University of Michigan researchers find genetic rearrangements driving 5 to 7 percent of breast cancers:
NCI Cancer Center News
Researchers at the University of Michigan Comprehensive Cancer Center have discovered two cancer-spurring gene rearrangements that may trigger 5 to 7 percent of all breast cancers. These types of genetic recombinations have previously been linked to blood cancers and rare soft-tissue tumors, but are beginning to be discovered in common solid tumors, including a large subset of prostate cancers and some lung cancers.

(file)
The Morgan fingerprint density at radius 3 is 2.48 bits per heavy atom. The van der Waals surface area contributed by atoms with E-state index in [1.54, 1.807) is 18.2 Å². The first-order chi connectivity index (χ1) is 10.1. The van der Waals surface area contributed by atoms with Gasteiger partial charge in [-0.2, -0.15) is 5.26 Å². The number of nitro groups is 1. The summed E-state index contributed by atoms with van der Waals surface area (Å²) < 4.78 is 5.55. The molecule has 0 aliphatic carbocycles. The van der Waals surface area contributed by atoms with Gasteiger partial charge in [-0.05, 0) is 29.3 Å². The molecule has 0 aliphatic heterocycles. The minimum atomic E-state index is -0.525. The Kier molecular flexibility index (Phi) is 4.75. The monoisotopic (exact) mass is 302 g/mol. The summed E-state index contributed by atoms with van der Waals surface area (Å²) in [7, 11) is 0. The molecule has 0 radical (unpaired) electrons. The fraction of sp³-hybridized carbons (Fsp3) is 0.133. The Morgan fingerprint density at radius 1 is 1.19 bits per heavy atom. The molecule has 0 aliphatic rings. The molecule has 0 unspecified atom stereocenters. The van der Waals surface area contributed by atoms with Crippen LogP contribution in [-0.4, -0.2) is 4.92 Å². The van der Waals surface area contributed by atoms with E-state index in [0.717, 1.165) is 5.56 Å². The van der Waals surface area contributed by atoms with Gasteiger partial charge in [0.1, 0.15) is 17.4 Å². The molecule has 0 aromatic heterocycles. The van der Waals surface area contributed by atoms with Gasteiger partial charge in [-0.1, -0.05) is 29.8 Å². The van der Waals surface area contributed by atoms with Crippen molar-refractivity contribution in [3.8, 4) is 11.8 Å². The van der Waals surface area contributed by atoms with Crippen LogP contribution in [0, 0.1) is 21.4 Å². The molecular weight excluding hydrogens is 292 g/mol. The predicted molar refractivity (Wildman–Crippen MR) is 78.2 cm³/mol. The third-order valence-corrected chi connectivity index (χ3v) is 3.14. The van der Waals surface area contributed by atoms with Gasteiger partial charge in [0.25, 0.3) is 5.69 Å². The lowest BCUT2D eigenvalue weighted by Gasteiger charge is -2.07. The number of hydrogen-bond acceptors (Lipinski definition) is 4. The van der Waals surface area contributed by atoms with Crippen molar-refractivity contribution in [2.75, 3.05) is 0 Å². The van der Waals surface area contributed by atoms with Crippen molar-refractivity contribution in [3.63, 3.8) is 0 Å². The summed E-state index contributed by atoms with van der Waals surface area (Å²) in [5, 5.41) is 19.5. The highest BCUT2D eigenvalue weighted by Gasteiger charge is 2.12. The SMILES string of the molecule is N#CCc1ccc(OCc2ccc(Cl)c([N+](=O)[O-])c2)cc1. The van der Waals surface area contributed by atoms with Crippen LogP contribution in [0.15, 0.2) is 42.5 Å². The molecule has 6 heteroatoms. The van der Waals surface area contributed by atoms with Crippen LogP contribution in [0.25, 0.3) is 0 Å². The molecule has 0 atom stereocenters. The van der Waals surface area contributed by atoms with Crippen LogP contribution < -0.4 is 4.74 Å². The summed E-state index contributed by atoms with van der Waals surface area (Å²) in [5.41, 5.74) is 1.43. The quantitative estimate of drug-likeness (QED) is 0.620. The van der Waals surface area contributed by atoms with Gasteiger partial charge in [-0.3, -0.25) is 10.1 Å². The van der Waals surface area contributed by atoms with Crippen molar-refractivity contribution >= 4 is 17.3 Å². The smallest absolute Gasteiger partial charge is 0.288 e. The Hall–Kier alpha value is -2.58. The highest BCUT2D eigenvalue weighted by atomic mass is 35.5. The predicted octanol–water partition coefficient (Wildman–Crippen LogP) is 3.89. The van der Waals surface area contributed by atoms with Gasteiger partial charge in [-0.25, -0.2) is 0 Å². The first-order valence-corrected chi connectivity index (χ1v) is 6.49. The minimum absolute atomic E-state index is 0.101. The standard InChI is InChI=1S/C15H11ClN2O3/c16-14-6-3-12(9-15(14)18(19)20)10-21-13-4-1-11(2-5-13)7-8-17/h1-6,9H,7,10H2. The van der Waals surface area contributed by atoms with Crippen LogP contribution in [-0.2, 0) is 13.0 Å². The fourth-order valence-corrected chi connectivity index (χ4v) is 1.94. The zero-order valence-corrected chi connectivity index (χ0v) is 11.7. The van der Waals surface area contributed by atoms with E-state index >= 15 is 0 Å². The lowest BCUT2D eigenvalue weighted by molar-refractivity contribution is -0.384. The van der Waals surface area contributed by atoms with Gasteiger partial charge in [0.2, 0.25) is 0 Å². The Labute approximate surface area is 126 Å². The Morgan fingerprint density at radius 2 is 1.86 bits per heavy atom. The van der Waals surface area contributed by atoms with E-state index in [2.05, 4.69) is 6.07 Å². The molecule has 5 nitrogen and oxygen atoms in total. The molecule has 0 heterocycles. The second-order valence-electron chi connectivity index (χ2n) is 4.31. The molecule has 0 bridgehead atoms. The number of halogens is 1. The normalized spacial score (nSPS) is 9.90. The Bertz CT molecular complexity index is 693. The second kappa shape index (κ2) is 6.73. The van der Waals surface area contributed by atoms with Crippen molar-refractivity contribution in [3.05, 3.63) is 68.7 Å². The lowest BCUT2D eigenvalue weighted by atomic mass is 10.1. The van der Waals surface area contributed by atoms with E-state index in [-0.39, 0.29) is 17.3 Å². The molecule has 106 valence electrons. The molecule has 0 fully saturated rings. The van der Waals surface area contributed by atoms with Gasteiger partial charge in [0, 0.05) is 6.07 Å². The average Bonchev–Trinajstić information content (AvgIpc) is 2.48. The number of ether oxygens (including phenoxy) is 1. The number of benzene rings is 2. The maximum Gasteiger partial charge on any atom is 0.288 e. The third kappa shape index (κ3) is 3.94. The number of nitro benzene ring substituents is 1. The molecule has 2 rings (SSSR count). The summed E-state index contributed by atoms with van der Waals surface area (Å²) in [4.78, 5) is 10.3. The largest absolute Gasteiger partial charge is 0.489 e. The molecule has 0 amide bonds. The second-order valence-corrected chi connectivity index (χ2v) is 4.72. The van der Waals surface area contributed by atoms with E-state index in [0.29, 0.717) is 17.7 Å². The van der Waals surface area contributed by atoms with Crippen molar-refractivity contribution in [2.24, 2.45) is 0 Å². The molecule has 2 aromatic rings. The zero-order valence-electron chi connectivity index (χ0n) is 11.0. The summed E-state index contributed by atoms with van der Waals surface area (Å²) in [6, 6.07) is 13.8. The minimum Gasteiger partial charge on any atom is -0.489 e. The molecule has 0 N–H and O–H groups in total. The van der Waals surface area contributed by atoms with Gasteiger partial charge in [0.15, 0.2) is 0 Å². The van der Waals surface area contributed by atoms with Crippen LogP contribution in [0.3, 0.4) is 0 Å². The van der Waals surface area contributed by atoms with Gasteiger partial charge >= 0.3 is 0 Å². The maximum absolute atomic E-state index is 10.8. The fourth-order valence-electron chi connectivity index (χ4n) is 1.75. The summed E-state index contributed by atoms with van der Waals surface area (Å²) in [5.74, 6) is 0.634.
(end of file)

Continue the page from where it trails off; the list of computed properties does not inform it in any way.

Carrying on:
Among the research institutions NCI funds across the United States, it currently designates 66 as Cancer Centers. Largely based in research universities, these facilities are home to many of the NCI-supported scientists who conduct a wide range of intense, laboratory research into cancer’s origins and development. The Cancer Centers Program also focuses on trans-disciplinary research, including population science and clinical research. The centers’ research results are often at the forefront of studies in the cancer field.